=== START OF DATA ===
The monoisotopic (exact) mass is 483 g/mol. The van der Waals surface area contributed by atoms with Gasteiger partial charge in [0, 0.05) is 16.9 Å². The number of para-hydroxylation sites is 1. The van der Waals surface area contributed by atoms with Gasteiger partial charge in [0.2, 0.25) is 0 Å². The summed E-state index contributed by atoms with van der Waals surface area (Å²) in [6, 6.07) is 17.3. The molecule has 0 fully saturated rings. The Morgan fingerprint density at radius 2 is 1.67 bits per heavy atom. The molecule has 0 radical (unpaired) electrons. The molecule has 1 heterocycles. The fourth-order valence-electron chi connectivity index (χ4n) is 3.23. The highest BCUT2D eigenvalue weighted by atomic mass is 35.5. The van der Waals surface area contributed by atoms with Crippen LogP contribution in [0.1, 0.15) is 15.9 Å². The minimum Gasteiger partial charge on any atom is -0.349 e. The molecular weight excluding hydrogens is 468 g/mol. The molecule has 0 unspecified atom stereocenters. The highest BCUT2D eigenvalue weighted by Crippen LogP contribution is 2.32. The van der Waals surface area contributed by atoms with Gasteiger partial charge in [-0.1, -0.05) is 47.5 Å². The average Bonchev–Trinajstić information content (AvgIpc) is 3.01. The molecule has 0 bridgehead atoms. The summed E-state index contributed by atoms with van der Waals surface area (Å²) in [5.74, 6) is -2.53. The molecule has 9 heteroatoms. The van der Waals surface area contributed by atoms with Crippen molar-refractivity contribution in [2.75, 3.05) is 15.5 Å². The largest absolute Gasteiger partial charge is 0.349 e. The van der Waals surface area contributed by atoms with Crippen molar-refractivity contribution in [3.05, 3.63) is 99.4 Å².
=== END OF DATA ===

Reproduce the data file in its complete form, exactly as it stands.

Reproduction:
The monoisotopic (exact) mass is 483 g/mol. The van der Waals surface area contributed by atoms with Gasteiger partial charge in [0, 0.05) is 16.9 Å². The number of para-hydroxylation sites is 1. The van der Waals surface area contributed by atoms with Gasteiger partial charge in [0.2, 0.25) is 0 Å². The summed E-state index contributed by atoms with van der Waals surface area (Å²) in [6, 6.07) is 17.3. The molecule has 0 fully saturated rings. The Morgan fingerprint density at radius 2 is 1.67 bits per heavy atom. The molecule has 0 radical (unpaired) electrons. The molecule has 1 heterocycles. The fourth-order valence-electron chi connectivity index (χ4n) is 3.23. The highest BCUT2D eigenvalue weighted by atomic mass is 35.5. The van der Waals surface area contributed by atoms with Crippen LogP contribution in [0.1, 0.15) is 15.9 Å². The minimum Gasteiger partial charge on any atom is -0.349 e. The molecular weight excluding hydrogens is 468 g/mol. The molecule has 0 unspecified atom stereocenters. The highest BCUT2D eigenvalue weighted by Crippen LogP contribution is 2.32. The van der Waals surface area contributed by atoms with Gasteiger partial charge in [-0.1, -0.05) is 47.5 Å². The average Bonchev–Trinajstić information content (AvgIpc) is 3.01. The molecule has 0 bridgehead atoms. The summed E-state index contributed by atoms with van der Waals surface area (Å²) in [5.74, 6) is -2.53. The molecule has 9 heteroatoms. The van der Waals surface area contributed by atoms with Crippen molar-refractivity contribution in [2.75, 3.05) is 15.5 Å². The largest absolute Gasteiger partial charge is 0.349 e. The van der Waals surface area contributed by atoms with Crippen molar-refractivity contribution in [3.05, 3.63) is 99.4 Å².